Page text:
Ukraine war updates: Western leaders slam Putin's election win as 'illegitimate'; Ukraine hit with new wave of drone attacks


An Icelandic coast guard ship sails in front of EU and Ukraine flags flying in front of the Harpa Concert hall on May 16, 2023 in Reykjavik, Iceland, the venue of the 4th Summit of the Heads of State and Government of the Council of Europe, on the eve of the two-day summit.

John Macdougall | AFP | Getty Images

Ukraine is hoping to hold EU membership talks with the European Council in the first half of this year, the country’s Prime Minister Denys Shmyhal said in an interview with EU-focused news site Euractiv.

“We are waiting and wishing to have approval by the European Council at their closest meeting [this week], and believe we can begin accession negotiations in the first half of this year,” Shmyhal said.

“We hope that our European partners will approve it without any additional amendments as the European Commission proposes,” he said, adding that European Council President Charles Michel “named 2030 a possible target year for further EU enlargement, but we will do our best for Ukraine that it could happen earlier, immediately after our victory.”

Shmyhal was referring to a draft negotiation framework sent by the European Commission to member states on accession talks for Ukraine and Moldova. Brussels will host an EU summit to assess the draft framework on March 21-22, Euractiv reported.

Asked about worries among more reluctant member states that Ukraine’s accession to the EU could prove too costly for the bloc, Shmyhal said, “Ukraine will bring to the EU much more than the process of joining will cost,” citing Ukraine’s raw materials, markets, and defense forces as value additions for the EU’s economy and security.

— Natasha Turak

Kremlin spokesman Dmitry Peskov attends a meeting between Russian President Vladimir Putin and Iranian President Ebrahim Raisi in Moscow, Russia December 7, 2023. 

Sergei Bobylev | Via Reuters

Vladimir Putin’s sweeping win in Russia’s presidential vote over the weekend was a “unique” result, Kremlin spokesperson Dmitry Peskov said, defending the electoral process from Western accusations.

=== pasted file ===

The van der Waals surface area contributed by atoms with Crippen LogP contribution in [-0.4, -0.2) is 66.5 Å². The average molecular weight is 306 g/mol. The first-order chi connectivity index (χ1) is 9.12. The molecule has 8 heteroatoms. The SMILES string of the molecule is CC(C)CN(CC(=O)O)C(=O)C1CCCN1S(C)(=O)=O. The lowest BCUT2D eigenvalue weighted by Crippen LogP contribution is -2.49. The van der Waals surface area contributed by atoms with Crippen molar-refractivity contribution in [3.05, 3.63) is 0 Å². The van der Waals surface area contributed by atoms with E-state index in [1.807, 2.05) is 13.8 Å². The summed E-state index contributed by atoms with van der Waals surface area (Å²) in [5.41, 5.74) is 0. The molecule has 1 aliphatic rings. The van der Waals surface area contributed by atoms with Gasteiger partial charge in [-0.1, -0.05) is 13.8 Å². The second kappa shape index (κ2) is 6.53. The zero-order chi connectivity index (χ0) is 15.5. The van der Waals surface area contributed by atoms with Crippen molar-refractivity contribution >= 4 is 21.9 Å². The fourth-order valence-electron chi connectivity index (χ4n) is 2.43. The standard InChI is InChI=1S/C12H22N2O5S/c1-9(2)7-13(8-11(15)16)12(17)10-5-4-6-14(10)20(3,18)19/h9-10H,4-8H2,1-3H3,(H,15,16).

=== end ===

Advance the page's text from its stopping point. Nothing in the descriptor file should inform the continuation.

In Google-translated comments reported by Russian state news agency Tass, Peskov said that foreign statements questioning the legitimacy of the election were “absurd,” noting that he expected international congratulations for Putin’s victory to continue pouring in for more than one day.

The European Union has criticized the circumstances under which Putin secured over 87% of the popular vote, stressing a restrictive political environment and a lack of genuine opposition in the electoral race. It also refused to acknowledge the polls held in Ukrainian territories occupied by Russia.

Ruxandra Iordache

Ukrainian soldiers firing artillery at their fighting position as the Russia-Ukraine war continues in the direction of Bakhmut, Donetsk Oblast, Ukraine on February 26, 2024.

Jose Colon | Anadolu | Getty Images

Seventy-two combat clashes took place between warring Ukrainian and Russian forces around Ukraine’s front line in the past 72 hours, the General Staff of the Armed Forces of Ukraine said in a post on Facebook.

“The enemy launched a total of 14x missile and 75x air strikes, 95x MLRS attacks on the positions of Ukrainian troops and various settlements. Unfortunately, the Russian terrorist attacks have killed and wounded civilians,” the post read, according to a translation by Ukrainian state news agency Ukrinform.

Ukrainian soldiers prepare their next artillery fire from their fighting position as the Russia-Ukraine war continues in the direction of Bakhmut, Donetsk Oblast, Ukraine on February 26, 2024. (Photo by Jose Colon/Anadolu via Getty Images)

Jose Colon | Anadolu | Getty Images

“During the day of March 17, the Russian occupiers attacked Ukraine using 22x Shahed UAVs. The Ukrainian Air Defense forces and means destroyed 17x of the strike UAVs,” it said, further detailing a number of combat incidents around the country and saying that 140 residential settlements had come under fire in a range of regions.

— Natasha Turak

A woman walks past a board with information about candidates at a polling station during the Russian presidential election in Vidnoye, Moscow Region, Russia March 15, 2024. 

Maxim Shemetov | Reuters

Russia’s presidential elections took place in a “context of increasing repression of the civil society and any type of opposition against the regime,” the French foreign ministry said Monday, according to a CNBC translation.